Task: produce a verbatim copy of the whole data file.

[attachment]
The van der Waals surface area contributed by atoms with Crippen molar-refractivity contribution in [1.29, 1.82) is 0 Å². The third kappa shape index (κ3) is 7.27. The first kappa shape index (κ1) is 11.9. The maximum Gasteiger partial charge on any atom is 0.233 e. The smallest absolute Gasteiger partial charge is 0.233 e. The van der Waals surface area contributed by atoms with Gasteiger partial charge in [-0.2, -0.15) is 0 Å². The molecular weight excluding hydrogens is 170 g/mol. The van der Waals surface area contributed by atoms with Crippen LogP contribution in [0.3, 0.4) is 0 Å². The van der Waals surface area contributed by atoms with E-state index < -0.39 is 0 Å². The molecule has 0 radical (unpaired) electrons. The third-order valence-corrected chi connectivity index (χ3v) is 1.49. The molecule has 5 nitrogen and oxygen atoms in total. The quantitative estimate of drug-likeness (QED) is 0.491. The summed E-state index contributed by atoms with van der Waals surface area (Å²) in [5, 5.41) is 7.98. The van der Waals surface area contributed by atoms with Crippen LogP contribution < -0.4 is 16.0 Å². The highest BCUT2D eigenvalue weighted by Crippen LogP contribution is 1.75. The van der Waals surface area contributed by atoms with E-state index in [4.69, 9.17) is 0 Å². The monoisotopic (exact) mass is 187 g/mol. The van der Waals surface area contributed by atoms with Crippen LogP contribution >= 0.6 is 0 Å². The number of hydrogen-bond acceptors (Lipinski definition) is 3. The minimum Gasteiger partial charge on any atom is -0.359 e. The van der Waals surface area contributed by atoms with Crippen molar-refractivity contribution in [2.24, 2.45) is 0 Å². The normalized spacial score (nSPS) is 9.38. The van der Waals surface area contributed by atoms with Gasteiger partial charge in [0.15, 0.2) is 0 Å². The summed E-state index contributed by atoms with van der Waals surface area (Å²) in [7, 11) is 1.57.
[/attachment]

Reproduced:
The van der Waals surface area contributed by atoms with Crippen molar-refractivity contribution in [1.29, 1.82) is 0 Å². The third kappa shape index (κ3) is 7.27. The first kappa shape index (κ1) is 11.9. The maximum Gasteiger partial charge on any atom is 0.233 e. The smallest absolute Gasteiger partial charge is 0.233 e. The van der Waals surface area contributed by atoms with Gasteiger partial charge in [-0.2, -0.15) is 0 Å². The molecular weight excluding hydrogens is 170 g/mol. The van der Waals surface area contributed by atoms with Crippen LogP contribution in [0.3, 0.4) is 0 Å². The van der Waals surface area contributed by atoms with E-state index < -0.39 is 0 Å². The molecule has 0 radical (unpaired) electrons. The third-order valence-corrected chi connectivity index (χ3v) is 1.49. The molecule has 5 nitrogen and oxygen atoms in total. The quantitative estimate of drug-likeness (QED) is 0.491. The summed E-state index contributed by atoms with van der Waals surface area (Å²) in [5, 5.41) is 7.98. The van der Waals surface area contributed by atoms with Crippen LogP contribution < -0.4 is 16.0 Å². The highest BCUT2D eigenvalue weighted by Crippen LogP contribution is 1.75. The van der Waals surface area contributed by atoms with E-state index in [4.69, 9.17) is 0 Å². The monoisotopic (exact) mass is 187 g/mol. The van der Waals surface area contributed by atoms with Crippen LogP contribution >= 0.6 is 0 Å². The number of hydrogen-bond acceptors (Lipinski definition) is 3. The minimum Gasteiger partial charge on any atom is -0.359 e. The van der Waals surface area contributed by atoms with Crippen molar-refractivity contribution in [2.24, 2.45) is 0 Å². The normalized spacial score (nSPS) is 9.38. The van der Waals surface area contributed by atoms with Gasteiger partial charge in [0.15, 0.2) is 0 Å². The summed E-state index contributed by atoms with van der Waals surface area (Å²) in [7, 11) is 1.57.